Facts about midwifery

Updated June 19, 2017

Midwifery is defined as the practice of assisting in childbirth. Midwives were the predominant medical oversight for deliveries for centuries, and midwifery has returned in recent years as a more formal institution.


In the ancient civilisations of the West, midwives were women with some medical training. By the Middle Ages, though, midwives basically used the knowledge acquired through their own experience to assist in deliveries. In the 16th century, childbirth was placed squarely in the realm of physicians for the first time.

Contemporary Midwives

Midwives of today work in hospitals, homes and birthing centres and have different programs for training and certification.


Today's midwives are generally divided into three categories. Certified nurse midwives complete a program through the American College of Nurse Midwives (ACNM) and have a prior degree in nursing. Licensed or certified midwives learn through school, apprenticeship and independent study and are tested and accredited by the Midwives' Alliance of North America (MANA). Direct-entry midwives train informally but do not seek certification.

Reasons to Choose a Midwife

Many women choose to have a midwife assist with their delivery because of the individualised care provided by midwives and the respect that midwives are known to have for the birthing process.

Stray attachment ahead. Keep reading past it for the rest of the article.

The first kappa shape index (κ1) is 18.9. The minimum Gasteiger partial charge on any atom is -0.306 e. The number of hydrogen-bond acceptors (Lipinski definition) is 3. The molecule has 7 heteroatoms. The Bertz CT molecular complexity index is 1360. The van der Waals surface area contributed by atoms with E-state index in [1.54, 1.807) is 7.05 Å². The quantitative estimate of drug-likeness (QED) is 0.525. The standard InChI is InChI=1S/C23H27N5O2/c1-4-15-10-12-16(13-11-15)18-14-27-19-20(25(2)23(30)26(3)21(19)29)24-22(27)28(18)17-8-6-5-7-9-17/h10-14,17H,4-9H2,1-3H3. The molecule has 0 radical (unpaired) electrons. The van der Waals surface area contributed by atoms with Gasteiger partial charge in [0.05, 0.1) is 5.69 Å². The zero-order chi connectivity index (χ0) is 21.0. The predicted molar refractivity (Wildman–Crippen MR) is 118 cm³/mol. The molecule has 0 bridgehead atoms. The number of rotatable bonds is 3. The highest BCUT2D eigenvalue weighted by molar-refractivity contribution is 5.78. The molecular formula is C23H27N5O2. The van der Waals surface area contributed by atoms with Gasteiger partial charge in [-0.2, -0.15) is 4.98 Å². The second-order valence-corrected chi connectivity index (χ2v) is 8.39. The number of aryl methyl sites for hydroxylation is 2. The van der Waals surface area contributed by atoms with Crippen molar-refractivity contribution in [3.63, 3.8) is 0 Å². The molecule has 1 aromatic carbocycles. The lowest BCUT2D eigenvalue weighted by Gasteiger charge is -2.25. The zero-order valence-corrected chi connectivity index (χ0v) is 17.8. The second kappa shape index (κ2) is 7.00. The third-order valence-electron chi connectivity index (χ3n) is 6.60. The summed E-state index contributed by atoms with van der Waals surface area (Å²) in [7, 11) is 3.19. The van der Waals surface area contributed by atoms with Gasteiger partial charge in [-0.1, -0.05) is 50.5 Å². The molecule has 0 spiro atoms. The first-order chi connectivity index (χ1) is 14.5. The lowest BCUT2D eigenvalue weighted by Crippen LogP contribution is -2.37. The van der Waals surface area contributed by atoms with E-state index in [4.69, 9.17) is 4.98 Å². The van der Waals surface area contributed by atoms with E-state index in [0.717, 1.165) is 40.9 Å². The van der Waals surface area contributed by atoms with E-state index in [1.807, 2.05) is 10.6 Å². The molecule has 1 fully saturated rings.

Midwife Statistics

In the United States, there are between 3,000 and 4,000 direct-entry midwives and about 3,500 certified nurse midwives. There are 120,000 more midwives in Europe than in the United States; midwives in Europe attend to 75 per cent of births as opposed to 5 per cent in the United States.

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About the Author

Charlie Jay has written for publication for close to five years, with experience on community and college newspaper staffs. He has a Bachelor of Arts in English and Spanish and served in several editorial positions for publications at his college.